The PIC16C(F)8x series main benefit is reprogrammability through the use of EEPROM or flash program storage.
The 17Cxx PICs have a 16-bit core. This adds yet another set of additional capabilities including the ability to run programs from memory that is not built on to the chip. All program storage for 12- and 14-bit core PICs must be on the PIC itself.
Picking the Right PIC
With all of the different PICs available, how do you choose the right one for any given application? First look at your objective. If you plan to build a million of your gizmo and every penny counts, you might want to consider using one of the parts with a 12-bit core. They are without a doubt the lowest cost members. Try to fit your program in as little memory as possible as the parts with less memory and less pins also cost less money.
But very few applications actually sell that many. Or maybe you are just building a one-off project. In these cases, choosing a PIC with a 14-bit core will make the development cycle quicker and easier. It doesn't take long to use up a 2-level stack and some of the newer PIC's other hardware features can be a real boon.
Next figure out how much I/O you need. If you can get by with only 13 I/O pins, and you might be surprised how often you can, then the 18-pin PIC16F84 is an excellent place to start. Its flash nature allows even quicker program development since you don't have to wait for a UV erase cycle to reprogram and test again. It is also inexpensive for an erasable part. You can always substitute a cheaper OTP (one time programmable) at production time.
Of course if you need analog inputs, the '84 is out. You'll need to choose something in the 16C7x series or perhaps a PIC14000. However, you might still wish to debug the major part of the program on an '84 and then switch to a '7x part or a part with more I/O pins to finish up the program. This technique can get you off to a quick start without the need for an emulator.
Sometimes you already have a project in mind and sometimes you have to go looking. I had an idea to build a PIC sprinkler controller with an LCD to activate off-the-shelf sprinkler solonoid valves. My old mechanical one wasn't tripping my trigger. While I was contemplating the design, I looked through the building supply superstores for information. Of course what I found was a prepackaged electronic controller with power supply for $35.00. It did much more than I was thinking about doing and had a nice molded case that I could never duplicate. I decided to spend my energies elsewhere and bought it.
Let's get on to that mousetrap application I eluded to earlier. While we might not actually end up with a better mousetrap, it will be exquisitely more electronic and costly than the original.
All the more fun.
First let's look at I/O. We really only need a mouse detector and something to smash the mouse with once it has been detected.
For the mouse detector we could use a passive infrared (PIR) detector like the kind used in burglar alarm system. Or we could use a focused microwave or sonar ranging system to give us range and direction. Or we could use a load cell under the cheese to detect the change in weight. Or we could use a simple IR transmitter and detector to form a beam across the mouse pad (where the mouse will be standing) or across the cheese. Let's choose the latter.
For mouse deletion we can skewer the poor critter using a miniature spring-loaded spear gun rotated by a small motor and targeted with the above sonar or microwave ranger. A simple solonoid could provide the firing mechanism.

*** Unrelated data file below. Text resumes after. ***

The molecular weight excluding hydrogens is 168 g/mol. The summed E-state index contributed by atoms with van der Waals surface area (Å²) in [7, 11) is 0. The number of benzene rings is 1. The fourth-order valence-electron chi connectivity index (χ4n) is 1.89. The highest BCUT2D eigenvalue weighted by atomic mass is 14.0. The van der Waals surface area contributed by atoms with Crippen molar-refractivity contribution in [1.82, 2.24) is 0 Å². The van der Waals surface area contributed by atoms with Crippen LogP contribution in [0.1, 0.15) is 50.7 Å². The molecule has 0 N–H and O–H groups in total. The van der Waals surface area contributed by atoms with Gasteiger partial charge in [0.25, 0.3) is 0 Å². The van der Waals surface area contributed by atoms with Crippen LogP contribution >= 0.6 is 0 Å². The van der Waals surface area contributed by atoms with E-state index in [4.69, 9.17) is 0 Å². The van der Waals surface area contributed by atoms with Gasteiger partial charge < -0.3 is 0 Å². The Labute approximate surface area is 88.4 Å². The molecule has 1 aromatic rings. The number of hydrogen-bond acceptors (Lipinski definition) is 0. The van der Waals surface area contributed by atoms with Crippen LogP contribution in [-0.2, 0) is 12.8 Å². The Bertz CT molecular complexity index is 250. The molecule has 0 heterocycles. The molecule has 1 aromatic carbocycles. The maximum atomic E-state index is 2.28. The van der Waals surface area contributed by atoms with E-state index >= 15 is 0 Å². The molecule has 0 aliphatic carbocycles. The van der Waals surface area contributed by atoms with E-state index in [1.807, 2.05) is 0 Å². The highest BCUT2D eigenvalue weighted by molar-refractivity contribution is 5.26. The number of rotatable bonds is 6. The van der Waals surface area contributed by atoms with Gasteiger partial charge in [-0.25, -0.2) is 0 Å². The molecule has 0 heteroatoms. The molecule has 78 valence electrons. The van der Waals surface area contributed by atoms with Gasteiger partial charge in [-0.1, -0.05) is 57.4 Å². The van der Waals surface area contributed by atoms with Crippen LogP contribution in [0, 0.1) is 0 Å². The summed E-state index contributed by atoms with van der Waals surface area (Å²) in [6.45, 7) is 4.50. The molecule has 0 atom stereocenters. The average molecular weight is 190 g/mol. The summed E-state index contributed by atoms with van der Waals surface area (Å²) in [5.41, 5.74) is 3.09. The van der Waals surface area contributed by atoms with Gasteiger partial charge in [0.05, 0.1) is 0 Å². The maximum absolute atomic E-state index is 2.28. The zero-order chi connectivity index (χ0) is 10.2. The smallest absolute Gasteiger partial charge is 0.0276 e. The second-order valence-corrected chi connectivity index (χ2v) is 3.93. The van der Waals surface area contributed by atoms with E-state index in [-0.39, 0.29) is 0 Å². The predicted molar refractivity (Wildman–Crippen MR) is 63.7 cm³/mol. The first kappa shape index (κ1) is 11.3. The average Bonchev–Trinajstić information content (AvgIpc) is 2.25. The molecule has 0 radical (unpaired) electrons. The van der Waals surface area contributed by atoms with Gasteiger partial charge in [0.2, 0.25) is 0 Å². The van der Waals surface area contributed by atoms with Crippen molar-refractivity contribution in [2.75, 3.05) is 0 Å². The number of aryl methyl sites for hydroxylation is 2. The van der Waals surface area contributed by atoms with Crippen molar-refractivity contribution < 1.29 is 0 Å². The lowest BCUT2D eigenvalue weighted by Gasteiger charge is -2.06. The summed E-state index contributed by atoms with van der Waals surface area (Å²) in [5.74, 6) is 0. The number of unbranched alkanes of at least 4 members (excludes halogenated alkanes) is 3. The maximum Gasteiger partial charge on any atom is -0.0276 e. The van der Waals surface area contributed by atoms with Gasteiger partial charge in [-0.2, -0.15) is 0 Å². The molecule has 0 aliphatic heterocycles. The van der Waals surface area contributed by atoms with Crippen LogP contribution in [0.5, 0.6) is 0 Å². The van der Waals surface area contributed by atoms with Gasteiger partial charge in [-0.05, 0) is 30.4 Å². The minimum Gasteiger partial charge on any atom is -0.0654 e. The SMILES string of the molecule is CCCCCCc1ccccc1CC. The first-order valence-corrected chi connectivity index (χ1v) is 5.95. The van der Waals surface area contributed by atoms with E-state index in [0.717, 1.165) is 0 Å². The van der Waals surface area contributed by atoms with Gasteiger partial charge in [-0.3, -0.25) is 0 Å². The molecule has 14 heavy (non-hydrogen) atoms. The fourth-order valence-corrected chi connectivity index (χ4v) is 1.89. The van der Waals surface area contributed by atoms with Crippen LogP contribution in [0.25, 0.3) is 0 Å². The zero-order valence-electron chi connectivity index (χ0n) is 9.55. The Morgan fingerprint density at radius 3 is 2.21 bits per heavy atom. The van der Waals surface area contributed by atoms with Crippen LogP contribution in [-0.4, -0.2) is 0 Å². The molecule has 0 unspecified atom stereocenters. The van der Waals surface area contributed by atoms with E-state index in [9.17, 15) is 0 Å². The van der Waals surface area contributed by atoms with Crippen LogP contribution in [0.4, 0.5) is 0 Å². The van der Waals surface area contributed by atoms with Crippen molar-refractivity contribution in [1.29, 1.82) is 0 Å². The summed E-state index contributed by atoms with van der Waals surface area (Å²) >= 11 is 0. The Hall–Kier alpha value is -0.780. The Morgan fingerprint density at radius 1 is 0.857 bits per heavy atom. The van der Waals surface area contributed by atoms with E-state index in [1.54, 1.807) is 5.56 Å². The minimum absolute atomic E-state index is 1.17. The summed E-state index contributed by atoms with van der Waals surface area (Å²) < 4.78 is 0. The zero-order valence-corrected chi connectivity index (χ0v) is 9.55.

Or we could use that solonoid to release the standard spring-loaded mouse-squisher bar. Or if you are more humane, the solonoid could release a door to seal a cage. We will leave the spear gun behind and choose this approach.
So, for I/O lines, we need an input for the IR detector and an output for the solonoid. For special effects we'll throw in some LEDs to count the kills and a speaker for full THX sound (well sound anyway).
We could easily do this project with any PIC. If we were looking to commercialize it I would choose the 8-pin 12C508 for cost and size reasons. But since we are only amusing ourselves we will use the PIC16F84 (or 'C84, whatever you have) for some of the reasons described above.
The schematic in Figure 1 shows how to connect things up.
We'll try the program 2 ways, the first in assembler. I am using the "8051" variant.
clr portb ;write 0 to portb, turning off solonoid among other things clr mouse_cnt ;zero the mouse counter setb rp0 ;change to register page 1 mov trisb,#1000000b ;portb.7 input, rest outputs clrb rbpu ;enable internal portb pull-up resistors clrb rp0 ;change back to register page 0 chkbeam jnb portb.7,chkbeam ;Wait for IR beam to be broken setb portb.4 ;fire the solonoid clr wait_cnt ;set up a timer clr wait_cnt+1 waitloop djnz wait_cnt ;count down the timer djnz wait_cnt+1 inc mouse_cnt ;add one to the mouse death toll and mouse_cnt,#00001111b ;remove top four bits from count mov portb,mouse_cnt ;display new count and turn off solonoid endloop jmp endloop ;wait here until reset
The program flow is pretty straightforward. It does some initialization, setting the starting output port and direction values and zeroing the mouse counter. It then waits in a short loop for a mouse to wander up and break the IR beam. When the IR beam is broken, the internal pull-up resistor will make input bit 7 on PortB high and the program will break out of the loop.
Bit 4 on PortB will then be set high turning on the transistor and solonoid. A delay follows solonoid turnon. The PIC moves along so quickly that if the solonoid is turned back off right away, it wouldn't even have time to move and release the squisher bar, I mean door.
Finally the mouse counter is incremented by one, the count is sent to the display and the solonoid is turned off. Since there is no automatic way for the program to reset the springs, it waits for user intervention.
The program flow in PICBASIC is really not much different.
Pins = 0 'Start all pins off at 0 Dirs = %01111111 'Set Pin7 to input, rest to output Poke $81,%01111111 'Enable internal pull-up resistors chkbeam: If Pin7 = 0 Then chkbeam 'Wait for IR beam to be broken High 4 'Fire the solonoid to release the hounds Pause 250 'Wait for spring to sproing B0 = B0 + 1 'Add one to mouse death toll B0 = B0 & %00001111 'remove top four bits from count Pins = B0 'Display count and turn off solonoid For B1 = 100 to 1 Step - 1 'Set up a sound effect Sound 5, (B1, 5) 'Play sound Next B1 End 'Wait here until reset
The main difference between the assembler and PICBASIC program is that we have added some special sound effects at the end of the PICBASIC code. This could also be done in assembler but would take a fair bit more code. You could easily change the sound code to have it play taps if you built the more homicidal trap.